The Life of Nelson: The Embodiment of the Sea Power of Great Britain - Vol. 2

By A. T. Mahan | Go to book overview

CHAPTER XXIII.
TRAFALGAR.-- THE DEATH OF NELSON.

OCTOBER 19-21,1805. AGE, 47.

CONTRARY to the general policy that for many years had governed the naval undertakings of France and Spain, the combined fleets put to sea on the 19th of October, 1805, with the fixed purpose of daring the hazard of battle, which they could scarcely expect to avoid. They numbered thirty-three ships-of-the-line, eighteen French and fifteen Spanish, and were accompanied by five frigates and two brigs, all of which were French. This great force in its aggregate was one. There were not two separate entities, a French fleet and a Spanish fleet, acting in concert, as is often the case in alliances. Whatever the administrative arrangements, for cruising and for battle the vessels of the two nations were blended in a single mass, at the head of which was the French admiral, just as the general direction of the naval campaign was in the hands of the French Emperor alone. The commander-in-chief was Vice-Admiral Villeneuve, the same that Nelson recently had pursued to the West Indies and back to Europe. The commander of the Spanish contingent, Vice-Admiral Gravina, was less his colleague than his subordinate. There were also flying in the combined fleet the flags of four junior admirals, two French and two Spanish, and the broad pendants of several commodores.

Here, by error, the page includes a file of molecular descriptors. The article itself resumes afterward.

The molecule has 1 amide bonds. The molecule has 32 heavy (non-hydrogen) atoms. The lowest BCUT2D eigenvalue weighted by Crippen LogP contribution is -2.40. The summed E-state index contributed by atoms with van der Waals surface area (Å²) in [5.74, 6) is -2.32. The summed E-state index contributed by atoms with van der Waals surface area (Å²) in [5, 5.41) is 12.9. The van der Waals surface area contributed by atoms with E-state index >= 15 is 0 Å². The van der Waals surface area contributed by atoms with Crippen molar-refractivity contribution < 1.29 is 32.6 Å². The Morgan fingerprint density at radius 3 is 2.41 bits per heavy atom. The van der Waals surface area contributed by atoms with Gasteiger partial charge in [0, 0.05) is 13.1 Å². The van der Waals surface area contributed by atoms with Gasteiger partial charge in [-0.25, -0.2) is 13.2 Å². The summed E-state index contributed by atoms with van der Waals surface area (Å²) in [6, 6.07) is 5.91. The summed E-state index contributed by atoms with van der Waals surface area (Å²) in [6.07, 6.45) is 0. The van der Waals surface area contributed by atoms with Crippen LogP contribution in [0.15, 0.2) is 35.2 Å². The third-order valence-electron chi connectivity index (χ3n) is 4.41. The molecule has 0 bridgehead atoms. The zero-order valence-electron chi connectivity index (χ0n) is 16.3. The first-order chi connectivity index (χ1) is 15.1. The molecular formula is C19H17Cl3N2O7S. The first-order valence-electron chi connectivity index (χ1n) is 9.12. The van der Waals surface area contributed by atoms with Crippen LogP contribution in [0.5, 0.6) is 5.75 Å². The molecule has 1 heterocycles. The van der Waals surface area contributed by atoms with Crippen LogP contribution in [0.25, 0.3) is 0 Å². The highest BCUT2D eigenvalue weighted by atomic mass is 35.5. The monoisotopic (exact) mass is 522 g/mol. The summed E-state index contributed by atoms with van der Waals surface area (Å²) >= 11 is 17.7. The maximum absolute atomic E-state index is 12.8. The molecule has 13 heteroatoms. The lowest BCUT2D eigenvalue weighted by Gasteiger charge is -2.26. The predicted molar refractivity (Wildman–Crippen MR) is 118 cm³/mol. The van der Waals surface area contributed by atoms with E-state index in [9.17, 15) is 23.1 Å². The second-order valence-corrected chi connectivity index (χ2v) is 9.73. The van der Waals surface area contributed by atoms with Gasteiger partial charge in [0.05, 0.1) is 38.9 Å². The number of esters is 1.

In the allied force there were four three-decked ships, of from one hundred to one hundred and thirty guns, all

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